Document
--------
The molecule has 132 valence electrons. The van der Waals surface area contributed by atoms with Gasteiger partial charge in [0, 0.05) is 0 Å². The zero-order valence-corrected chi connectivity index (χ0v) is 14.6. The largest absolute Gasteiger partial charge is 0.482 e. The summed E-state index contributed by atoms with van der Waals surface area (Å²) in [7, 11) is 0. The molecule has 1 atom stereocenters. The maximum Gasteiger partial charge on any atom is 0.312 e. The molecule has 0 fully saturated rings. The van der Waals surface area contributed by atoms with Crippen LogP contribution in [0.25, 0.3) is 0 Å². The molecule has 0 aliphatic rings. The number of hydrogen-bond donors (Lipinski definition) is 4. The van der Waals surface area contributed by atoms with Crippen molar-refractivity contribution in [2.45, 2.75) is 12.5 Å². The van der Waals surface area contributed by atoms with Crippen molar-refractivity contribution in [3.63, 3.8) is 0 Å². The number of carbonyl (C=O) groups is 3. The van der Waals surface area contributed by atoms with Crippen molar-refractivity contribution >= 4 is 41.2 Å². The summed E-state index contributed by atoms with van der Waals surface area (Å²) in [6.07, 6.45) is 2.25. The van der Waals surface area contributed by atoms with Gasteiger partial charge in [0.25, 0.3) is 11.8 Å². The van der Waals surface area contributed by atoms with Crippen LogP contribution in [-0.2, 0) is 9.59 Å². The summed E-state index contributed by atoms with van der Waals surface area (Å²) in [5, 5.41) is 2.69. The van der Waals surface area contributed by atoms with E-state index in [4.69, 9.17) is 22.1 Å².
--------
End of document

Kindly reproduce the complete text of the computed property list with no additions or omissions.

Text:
The molecule has 132 valence electrons. The van der Waals surface area contributed by atoms with Gasteiger partial charge in [0, 0.05) is 0 Å². The zero-order valence-corrected chi connectivity index (χ0v) is 14.6. The largest absolute Gasteiger partial charge is 0.482 e. The summed E-state index contributed by atoms with van der Waals surface area (Å²) in [7, 11) is 0. The molecule has 1 atom stereocenters. The maximum Gasteiger partial charge on any atom is 0.312 e. The molecule has 0 fully saturated rings. The van der Waals surface area contributed by atoms with Crippen LogP contribution in [0.25, 0.3) is 0 Å². The molecule has 0 aliphatic rings. The number of hydrogen-bond donors (Lipinski definition) is 4. The van der Waals surface area contributed by atoms with Crippen molar-refractivity contribution in [2.45, 2.75) is 12.5 Å². The van der Waals surface area contributed by atoms with Crippen molar-refractivity contribution in [3.63, 3.8) is 0 Å². The number of carbonyl (C=O) groups is 3. The van der Waals surface area contributed by atoms with Crippen molar-refractivity contribution >= 4 is 41.2 Å². The summed E-state index contributed by atoms with van der Waals surface area (Å²) in [6.07, 6.45) is 2.25. The van der Waals surface area contributed by atoms with Gasteiger partial charge in [0.25, 0.3) is 11.8 Å². The van der Waals surface area contributed by atoms with Crippen LogP contribution in [-0.2, 0) is 9.59 Å². The summed E-state index contributed by atoms with van der Waals surface area (Å²) in [5, 5.41) is 2.69. The van der Waals surface area contributed by atoms with E-state index in [4.69, 9.17) is 22.1 Å².